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Thursday, 27 July 2017

Egyptian healthcare committee launches campaign against newly approved insurance bill

Hadeer El-Mahdawy , Saturday 8 Apr 2017
Hospitals
Egyptian Hospital (Photo: Al-Ahram Weekly )
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The Committee To Defend The Right To Healthcare (CDRH) launched on Saturday a campaign titled Towards Social, National and Just Health Insurance to oppose an insurance draft law recently approved recently by the cabinet.

In a press conference held at the centre for trade union and workers services in downtown Cairo, the CDRH — an independent organisation formed in 2007 — accused the bill of "violating the constitution, opening the door to privatising medical service, and wasting the assets of medical establishments built by the money of Egyptian people over the years."

The draft law, which was submitted to the cabinet in November 2016, was approved earlier this month and referred to the legislative committee at the State Council for review.

Health Minister Ahmed Emad El-Din has said that the law would provide full coverage for Egyptians who cannot afford to pay for healthcare — 30-40 percent of the population.

At the launch of the committee's campaign, speakers criticised various aspects of the bill, including the standard of quality public hospitals would have to meet in order to receive insurance contracts.

"Public hospitals that can't meet those standards will be excluded from the health insurance system, yet we cannot speak of quality when the [state's] health budget is below constitution standards, and we're seeing a shortage in nurses, doctors and basic medical equipment," deputy head of the doctors' syndicate Mona Mina said.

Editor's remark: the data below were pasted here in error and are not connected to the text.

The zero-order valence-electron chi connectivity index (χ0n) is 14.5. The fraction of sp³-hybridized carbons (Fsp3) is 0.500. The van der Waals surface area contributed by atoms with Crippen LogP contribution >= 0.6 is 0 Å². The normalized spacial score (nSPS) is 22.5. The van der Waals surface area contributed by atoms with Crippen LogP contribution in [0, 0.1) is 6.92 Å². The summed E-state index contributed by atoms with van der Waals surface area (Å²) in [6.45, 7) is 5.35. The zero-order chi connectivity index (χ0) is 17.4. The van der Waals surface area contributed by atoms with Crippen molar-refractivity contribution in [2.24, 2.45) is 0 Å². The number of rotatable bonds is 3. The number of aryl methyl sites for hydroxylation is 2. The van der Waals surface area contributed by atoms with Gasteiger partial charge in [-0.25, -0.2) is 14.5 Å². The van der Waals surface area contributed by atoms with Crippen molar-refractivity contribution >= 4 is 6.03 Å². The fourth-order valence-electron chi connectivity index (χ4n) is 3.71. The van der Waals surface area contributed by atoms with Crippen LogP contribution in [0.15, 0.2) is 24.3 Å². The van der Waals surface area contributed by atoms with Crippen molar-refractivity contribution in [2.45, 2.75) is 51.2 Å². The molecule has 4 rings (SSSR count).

Mina said this would open the door to privatising public hospitals, as those who cannot meet standards would have to sell some or all of their shares to private companies. She called for a clear addition to the bill that would prevent the private sector from buying out public hospitals.

Egypt has allocated EGP 53.3 billion in the FY 2016/2017 budget to healthcare — about 5.7 percent of total government spending and 1.6 percent of GDP.

Article 18 of the country's constitution requires the government to allocate a minimum of 3 percent of GDP to healthcare, and provide a health insurance system that covers all Egyptians and medical conditions.

The campaign also criticised the bill for raising monthly insurance fees to a point they said would place a large burden on low-income families, particularly under currently difficult economic conditions.

According to the committee, the campaign's launching statement has already been signed by a number of public figures, doctors, activists, MPs, political parties and NGOs.

Committee coordinator Mohamed Hassan Khalil told Ahram Online that the campaign plans to hold meetings with parliamentarians, political parties and various signatories to their statement to build public opinion pressure to get the bill amended.

Many Egyptians had for decades suffered from poor medical service and grim conditions at dilapidated public hospitals. 

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